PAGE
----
07/17/2010, Port angeles, WA
Our three day wait is over and, as promised, our fuel injection pump has returned from the doc! It looks brand new! The surgeon said that some time ago (in the boat's history before us) evidently, water got mixed in with the fuel or there was bad fuel added... as there was a lacquer build up inside the fuel injection pump ports. (Of course this means that now we'll have to get our fuel tested and double check our filtering system). Anyway...The good news is, my son-in-law James, is here to help (in his other life he was a diesel mechanic!)...so it looks like we have a good shot at installing the pump and getting the boat ready for the left turn toward California and Mexico! We still have a lot to do but things seem to be falling in place.
The Radio Story....
The other good news was from my radio guy. Cruiser people (that's us) usually have at least two different types of radio's on board. Well, our HF radio (think of it like long distance calling) wasn't working well at all. It was on the boat when we bought it; we could receive stuff okay, but could only talk very short distances...like...the boat next to us. Nothing made any sense. We even brought "experts" out to the boat to help...and still no joy. (Can you hear me now..."No"..."Can you hear me now... "No") ....so...yesterday, I packed it up and took it off the boat to a radio repair guy who specializes in this equipment. He plugged it into his equipment (and set up a whole batch of electronic ICU-like test equipment (ha!)...anyway... We plugged it in and turned it on... Ho-La! Perfect reception and even more perfect transmission! It was putting out like a gazillion watts! We could even hear God on the thing...anyway... It was like the radio had been asleep for the last three years! (We were really happy about this working so well as these things aren't cheap). Evidently, the problem had to do with the antenna and grounding system on the boat. It was designed to put out about 100 watts, and in the right conditions... reach several thousand miles...but evidently the previous owner had beefed it up a bit as it was putting out 150 watts in the shop! Very relieved...we'll be putting it back on the boat along with a new antenna system, so aside from Internet, it will give us Weatherfax at will, and ability to phone link out pretty far...hopefully, this will increase our capability for long distance communications when Internet and phone service is not around.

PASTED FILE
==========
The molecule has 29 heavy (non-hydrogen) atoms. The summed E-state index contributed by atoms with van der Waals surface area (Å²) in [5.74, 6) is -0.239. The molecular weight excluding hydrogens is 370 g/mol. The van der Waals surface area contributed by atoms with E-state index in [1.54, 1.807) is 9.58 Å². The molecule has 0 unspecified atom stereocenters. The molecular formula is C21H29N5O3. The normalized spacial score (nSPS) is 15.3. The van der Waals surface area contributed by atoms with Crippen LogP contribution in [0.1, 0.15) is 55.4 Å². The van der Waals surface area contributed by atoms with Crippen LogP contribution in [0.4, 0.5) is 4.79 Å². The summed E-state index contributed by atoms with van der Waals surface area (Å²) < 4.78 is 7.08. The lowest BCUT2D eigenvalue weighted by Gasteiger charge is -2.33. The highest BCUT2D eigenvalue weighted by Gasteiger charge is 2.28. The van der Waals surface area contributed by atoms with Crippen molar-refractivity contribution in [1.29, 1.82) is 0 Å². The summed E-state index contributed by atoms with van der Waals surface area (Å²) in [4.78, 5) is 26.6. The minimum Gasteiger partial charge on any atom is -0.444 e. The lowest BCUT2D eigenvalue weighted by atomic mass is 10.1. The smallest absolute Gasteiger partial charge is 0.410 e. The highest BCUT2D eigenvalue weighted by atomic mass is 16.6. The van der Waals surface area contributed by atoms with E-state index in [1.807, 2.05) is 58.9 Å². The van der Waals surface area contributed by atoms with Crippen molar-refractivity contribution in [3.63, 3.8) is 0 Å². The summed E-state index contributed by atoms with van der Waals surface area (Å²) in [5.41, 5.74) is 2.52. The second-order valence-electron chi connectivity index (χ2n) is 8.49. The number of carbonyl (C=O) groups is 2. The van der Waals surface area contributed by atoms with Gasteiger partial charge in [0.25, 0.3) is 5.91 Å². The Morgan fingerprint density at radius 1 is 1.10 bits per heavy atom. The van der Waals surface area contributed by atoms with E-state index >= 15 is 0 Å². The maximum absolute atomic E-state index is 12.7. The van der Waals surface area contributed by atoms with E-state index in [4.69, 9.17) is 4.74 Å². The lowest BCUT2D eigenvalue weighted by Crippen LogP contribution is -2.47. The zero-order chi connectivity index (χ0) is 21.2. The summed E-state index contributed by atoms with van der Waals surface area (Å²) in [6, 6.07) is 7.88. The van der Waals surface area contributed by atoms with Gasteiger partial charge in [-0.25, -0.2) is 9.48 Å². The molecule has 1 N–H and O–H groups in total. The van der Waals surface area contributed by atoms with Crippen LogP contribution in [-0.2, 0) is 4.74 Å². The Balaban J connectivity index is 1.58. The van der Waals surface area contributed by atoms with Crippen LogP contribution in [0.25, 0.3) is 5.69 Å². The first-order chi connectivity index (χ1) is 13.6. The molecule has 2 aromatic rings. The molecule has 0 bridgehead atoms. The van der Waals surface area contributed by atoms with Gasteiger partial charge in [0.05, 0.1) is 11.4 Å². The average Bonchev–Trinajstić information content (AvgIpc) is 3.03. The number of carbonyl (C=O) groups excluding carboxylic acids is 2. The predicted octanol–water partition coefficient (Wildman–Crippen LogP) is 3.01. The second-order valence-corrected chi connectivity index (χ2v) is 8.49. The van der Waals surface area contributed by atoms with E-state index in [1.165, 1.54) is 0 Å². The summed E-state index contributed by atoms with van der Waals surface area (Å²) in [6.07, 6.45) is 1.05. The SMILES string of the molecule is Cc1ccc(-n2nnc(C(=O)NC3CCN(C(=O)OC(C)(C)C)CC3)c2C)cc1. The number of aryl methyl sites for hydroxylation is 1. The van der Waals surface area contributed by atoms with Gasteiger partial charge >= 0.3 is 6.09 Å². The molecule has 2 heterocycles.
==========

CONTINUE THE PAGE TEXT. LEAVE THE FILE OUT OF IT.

There are only two or three other projects and we should be off. Saying it that way makes it sound so simple...when in reality, these are huge, time consuming, and complicated projects like attaching the Monitor Wind Vane (a self-steering device that goes on the back of the boat), and re-wiring the masts for both lighting and radios = going up the masts...not fun!)......This, stopping-to-do-repairs-before-departure-stuff, literally took the wind out of our sails...at least in terms of the driving momentum to go south. It did give us a chance to visit with friends and family and that has been the "makes-it-all-worthwhile" part...but right now the boat isn't moving like it was when we we're out cruising the San Juan's and Canada....and when it isn't moving, something gets lost in the translation. On the other hand...I suspect we'll get our fill of travel and movement in the upcoming days as it's 15 to 20 days to get down the coast...then three months on the hook in San Diego waiting for hurricane season to end...then the next year or two in Mexico.
Ray out for now...